Dubai nationals have also purchased real estate in New York City and London. Purchases in 2005 included New York's 230 Park Avenue (formerly known as the New York Central Building or the Helmsley Building) and Essex House on Central Park South.[35]

The Dubai property boom of the mid-2000s peaked in 2008 and plummeted in a wave of activity that saw large scale projects, including partially completed properties, abandoned. Many developers failed, while others, including those with government backing, entered into debt-restructuring deals with their lenders. By 2012 the market began picking up steam again. 2013 was a stellar year with prices accelerating significantly, however, the government and industry players began putting in place measures that would safeguard against another bubble developing. One notable difference is the number of cash buyers compared to those in previous years that borrowed heavily. Part of the reason for the current cash surge is the influx of investment from troubled countries.[36]

In September 2013, the Dubai Land Department increased property transfer fees from 2 to 4%.[37] In early 2014 the government regulator imposed restrictions on outside-companies acquiring real estate in the emirate, insisting such companies had to have a presence in Dubai, and had to be owned by a natural person or persons, and not by another company. The measures were largely seen as a means to dampen speculation in property prices.[38]

Major real estate companies in Dubai actively attract new investors from abroad, concluding partnerships with real estate portals and investment foundations. In 2018, Ellington Properties signed a partnership with Beike, one of the major China's real estate listings portals. As per the agreement, Beike "will build awareness of Ellingtons premium Dubai real estate offering to Chinese investors"[39]

In July 2019, more than 500 people lost their jobs following an economic downfall observed in the second quarter of 2019, following which Jumeirah Group LLC implemented job cuts. Dubai's economy weighs in on its tourism sector. Hotel occupancy fell to 67% in the second quarter of 2019, the lowest second-quarter occupancy since 2009.[40] JLL predicted at the time that "further declines in performance are expected over the next 12 months before the hotel market recovers on the back of strong visitor arrivals growth associated with Expo 2020."[41]

As a result of the COVID-19 pandemic, real estate prices and overall demand for property dropped in 2020. Cavendish Maxwell, a realty consultancy, found that apartment prices in Dubai fell 12% from Q1 2019 to Q1 2020.[42] In contrast, the estate agent firm Chestertons saw the rental market perform better, with an average decrease of only 1.5% in apartment rental prices in Q1 2020.[43]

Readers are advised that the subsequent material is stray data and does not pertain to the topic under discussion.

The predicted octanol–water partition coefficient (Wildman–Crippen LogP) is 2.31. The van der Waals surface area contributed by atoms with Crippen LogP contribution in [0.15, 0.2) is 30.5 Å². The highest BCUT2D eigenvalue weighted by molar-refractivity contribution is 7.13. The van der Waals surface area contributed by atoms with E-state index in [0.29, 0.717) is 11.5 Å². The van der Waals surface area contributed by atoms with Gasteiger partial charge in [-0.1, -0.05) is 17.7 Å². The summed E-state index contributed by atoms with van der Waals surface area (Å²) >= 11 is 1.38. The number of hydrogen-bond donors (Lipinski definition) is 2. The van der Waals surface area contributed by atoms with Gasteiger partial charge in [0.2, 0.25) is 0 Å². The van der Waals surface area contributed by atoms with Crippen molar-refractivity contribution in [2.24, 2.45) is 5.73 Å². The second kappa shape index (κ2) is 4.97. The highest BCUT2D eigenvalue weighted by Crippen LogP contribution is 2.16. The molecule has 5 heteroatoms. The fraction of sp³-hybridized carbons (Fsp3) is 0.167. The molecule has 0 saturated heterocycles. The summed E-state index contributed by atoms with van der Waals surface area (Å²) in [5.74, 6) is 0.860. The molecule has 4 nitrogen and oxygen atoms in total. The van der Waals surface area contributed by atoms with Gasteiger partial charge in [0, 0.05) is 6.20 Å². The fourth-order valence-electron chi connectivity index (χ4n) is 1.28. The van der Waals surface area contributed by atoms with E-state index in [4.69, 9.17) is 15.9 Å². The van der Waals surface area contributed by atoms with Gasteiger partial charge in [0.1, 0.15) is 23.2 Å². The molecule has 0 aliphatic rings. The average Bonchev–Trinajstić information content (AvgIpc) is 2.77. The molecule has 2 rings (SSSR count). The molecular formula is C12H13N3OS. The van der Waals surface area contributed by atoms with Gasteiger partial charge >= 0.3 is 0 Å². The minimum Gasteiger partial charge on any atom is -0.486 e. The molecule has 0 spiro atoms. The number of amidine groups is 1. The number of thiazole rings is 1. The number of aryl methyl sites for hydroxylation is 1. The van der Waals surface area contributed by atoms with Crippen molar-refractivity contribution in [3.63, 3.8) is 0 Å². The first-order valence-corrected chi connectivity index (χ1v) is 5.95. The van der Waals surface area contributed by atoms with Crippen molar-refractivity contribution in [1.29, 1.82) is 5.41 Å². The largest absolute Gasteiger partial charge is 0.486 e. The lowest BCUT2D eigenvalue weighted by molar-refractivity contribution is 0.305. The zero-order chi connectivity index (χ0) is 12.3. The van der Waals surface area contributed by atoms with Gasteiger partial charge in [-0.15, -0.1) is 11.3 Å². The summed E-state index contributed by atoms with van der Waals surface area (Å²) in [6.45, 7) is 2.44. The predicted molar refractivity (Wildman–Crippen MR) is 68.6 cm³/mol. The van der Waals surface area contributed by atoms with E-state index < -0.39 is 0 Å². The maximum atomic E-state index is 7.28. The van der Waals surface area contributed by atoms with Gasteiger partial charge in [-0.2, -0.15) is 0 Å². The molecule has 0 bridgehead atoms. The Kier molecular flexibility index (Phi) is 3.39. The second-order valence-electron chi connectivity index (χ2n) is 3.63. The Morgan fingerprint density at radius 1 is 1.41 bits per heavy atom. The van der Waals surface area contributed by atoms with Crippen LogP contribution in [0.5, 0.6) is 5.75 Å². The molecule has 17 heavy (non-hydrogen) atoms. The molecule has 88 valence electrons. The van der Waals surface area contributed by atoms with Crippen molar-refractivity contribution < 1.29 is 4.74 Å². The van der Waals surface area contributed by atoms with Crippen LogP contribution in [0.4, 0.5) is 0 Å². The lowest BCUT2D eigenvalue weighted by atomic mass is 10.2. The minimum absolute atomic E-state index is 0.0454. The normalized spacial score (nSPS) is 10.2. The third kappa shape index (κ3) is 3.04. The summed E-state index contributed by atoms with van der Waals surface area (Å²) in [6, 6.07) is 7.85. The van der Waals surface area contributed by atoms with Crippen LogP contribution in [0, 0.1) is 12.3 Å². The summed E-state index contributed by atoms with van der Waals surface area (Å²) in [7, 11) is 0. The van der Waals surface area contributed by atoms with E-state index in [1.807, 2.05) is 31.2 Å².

Transport[edit]

The transport sector is one of the main drivers of economic growth in Dubai.[44] The value of the transport and storage sector reached $12.5 billion in 2017, accounting for 11.2% of Dubai’s economy.[45][46]

In 2018, the sector was the second-largest contributor to the total GDP, contributing $48.8 billion to GDP - 12.3% of the total GDP, an increase of 2.1% from $47.7 billion in 2017.[44]

Construction[edit]

Since 2000, Dubai's municipality has initiated construction phases in the city, predominantly in the Mina Seyahi area, located further from Jumeirah, towards Jebel Ali.[47] This has come at a cost however. Dubai ( and UAE ) construction companies employ low-wage labourers from Asia for up to 12 hours a day, six or seven days a week.[48] These workers often have their passports withheld and are threatened if they speak to media. During the 1990s and 2000s, many workers staged protests and those who were expats were deported.[49][50]

In 2002 a change was made to the law allowing non-nationals of the UAE to own property (not land) in Dubai as fee simple, and 99-year leases are sold to people with ownership remaining with private companies. Property companies include Nakheel Properties, Emaar Properties and Ellington Properties. Rent rises were capped at 7% per annum up to 2007 under a directive from Mohammed bin Rashid Al Maktoum. Legislation in this area is still developing as the property market for foreigners is relatively new.